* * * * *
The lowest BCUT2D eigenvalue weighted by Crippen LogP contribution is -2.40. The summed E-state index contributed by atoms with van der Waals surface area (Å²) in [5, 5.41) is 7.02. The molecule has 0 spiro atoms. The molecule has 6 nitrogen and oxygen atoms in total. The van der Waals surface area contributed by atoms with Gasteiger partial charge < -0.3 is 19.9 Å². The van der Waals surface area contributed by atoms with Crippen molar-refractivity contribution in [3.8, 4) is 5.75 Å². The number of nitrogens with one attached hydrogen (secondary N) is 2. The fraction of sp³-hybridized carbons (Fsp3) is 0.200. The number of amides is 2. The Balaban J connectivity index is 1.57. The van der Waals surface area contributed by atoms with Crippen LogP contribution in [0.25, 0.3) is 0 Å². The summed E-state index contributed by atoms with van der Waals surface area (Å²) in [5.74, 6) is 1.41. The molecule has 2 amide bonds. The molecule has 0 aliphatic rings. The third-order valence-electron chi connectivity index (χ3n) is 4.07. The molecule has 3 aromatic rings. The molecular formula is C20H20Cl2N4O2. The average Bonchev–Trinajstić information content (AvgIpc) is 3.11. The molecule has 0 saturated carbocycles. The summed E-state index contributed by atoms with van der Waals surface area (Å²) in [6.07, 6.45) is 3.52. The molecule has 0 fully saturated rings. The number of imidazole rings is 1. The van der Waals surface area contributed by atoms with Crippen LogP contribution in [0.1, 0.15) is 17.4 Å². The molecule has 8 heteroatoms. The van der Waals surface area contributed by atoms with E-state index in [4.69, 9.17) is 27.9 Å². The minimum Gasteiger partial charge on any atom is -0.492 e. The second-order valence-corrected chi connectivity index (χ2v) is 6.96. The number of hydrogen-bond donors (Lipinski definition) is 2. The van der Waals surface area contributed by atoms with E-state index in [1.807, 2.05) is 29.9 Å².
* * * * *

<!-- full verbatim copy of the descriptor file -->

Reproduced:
The lowest BCUT2D eigenvalue weighted by Crippen LogP contribution is -2.40. The summed E-state index contributed by atoms with van der Waals surface area (Å²) in [5, 5.41) is 7.02. The molecule has 0 spiro atoms. The molecule has 6 nitrogen and oxygen atoms in total. The van der Waals surface area contributed by atoms with Gasteiger partial charge < -0.3 is 19.9 Å². The van der Waals surface area contributed by atoms with Crippen molar-refractivity contribution in [3.8, 4) is 5.75 Å². The number of nitrogens with one attached hydrogen (secondary N) is 2. The fraction of sp³-hybridized carbons (Fsp3) is 0.200. The number of amides is 2. The Balaban J connectivity index is 1.57. The van der Waals surface area contributed by atoms with Crippen LogP contribution in [0.25, 0.3) is 0 Å². The summed E-state index contributed by atoms with van der Waals surface area (Å²) in [5.74, 6) is 1.41. The molecule has 2 amide bonds. The molecule has 0 aliphatic rings. The third-order valence-electron chi connectivity index (χ3n) is 4.07. The molecule has 3 aromatic rings. The molecular formula is C20H20Cl2N4O2. The average Bonchev–Trinajstić information content (AvgIpc) is 3.11. The molecule has 0 saturated carbocycles. The summed E-state index contributed by atoms with van der Waals surface area (Å²) in [6.07, 6.45) is 3.52. The molecule has 0 fully saturated rings. The number of imidazole rings is 1. The van der Waals surface area contributed by atoms with Crippen LogP contribution in [0.1, 0.15) is 17.4 Å². The molecule has 8 heteroatoms. The van der Waals surface area contributed by atoms with E-state index in [4.69, 9.17) is 27.9 Å². The minimum Gasteiger partial charge on any atom is -0.492 e. The second-order valence-corrected chi connectivity index (χ2v) is 6.96. The number of hydrogen-bond donors (Lipinski definition) is 2. The van der Waals surface area contributed by atoms with E-state index in [1.807, 2.05) is 29.9 Å².